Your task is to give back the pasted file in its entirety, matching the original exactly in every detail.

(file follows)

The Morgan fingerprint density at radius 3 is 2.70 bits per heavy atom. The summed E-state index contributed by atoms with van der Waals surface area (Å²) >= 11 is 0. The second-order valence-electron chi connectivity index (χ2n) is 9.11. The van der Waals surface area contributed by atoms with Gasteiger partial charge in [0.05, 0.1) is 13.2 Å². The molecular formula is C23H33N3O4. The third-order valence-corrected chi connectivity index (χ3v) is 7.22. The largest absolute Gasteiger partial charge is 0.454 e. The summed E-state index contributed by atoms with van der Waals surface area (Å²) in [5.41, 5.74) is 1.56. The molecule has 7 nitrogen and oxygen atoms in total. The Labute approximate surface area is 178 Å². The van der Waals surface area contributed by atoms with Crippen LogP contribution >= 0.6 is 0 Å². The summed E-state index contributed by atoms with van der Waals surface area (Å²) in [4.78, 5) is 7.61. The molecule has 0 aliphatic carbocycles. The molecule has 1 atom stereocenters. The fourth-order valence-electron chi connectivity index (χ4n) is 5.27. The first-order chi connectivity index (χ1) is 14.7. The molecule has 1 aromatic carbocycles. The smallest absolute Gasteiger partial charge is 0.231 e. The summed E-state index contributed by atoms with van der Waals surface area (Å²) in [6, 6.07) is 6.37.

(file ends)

The Morgan fingerprint density at radius 3 is 2.70 bits per heavy atom. The summed E-state index contributed by atoms with van der Waals surface area (Å²) >= 11 is 0. The second-order valence-electron chi connectivity index (χ2n) is 9.11. The van der Waals surface area contributed by atoms with Gasteiger partial charge in [0.05, 0.1) is 13.2 Å². The molecular formula is C23H33N3O4. The third-order valence-corrected chi connectivity index (χ3v) is 7.22. The largest absolute Gasteiger partial charge is 0.454 e. The summed E-state index contributed by atoms with van der Waals surface area (Å²) in [5.41, 5.74) is 1.56. The molecule has 7 nitrogen and oxygen atoms in total. The Labute approximate surface area is 178 Å². The van der Waals surface area contributed by atoms with Crippen LogP contribution >= 0.6 is 0 Å². The summed E-state index contributed by atoms with van der Waals surface area (Å²) in [4.78, 5) is 7.61. The molecule has 0 aliphatic carbocycles. The molecule has 1 atom stereocenters. The fourth-order valence-electron chi connectivity index (χ4n) is 5.27. The first-order chi connectivity index (χ1) is 14.7. The molecule has 1 aromatic carbocycles. The smallest absolute Gasteiger partial charge is 0.231 e. The summed E-state index contributed by atoms with van der Waals surface area (Å²) in [6, 6.07) is 6.37.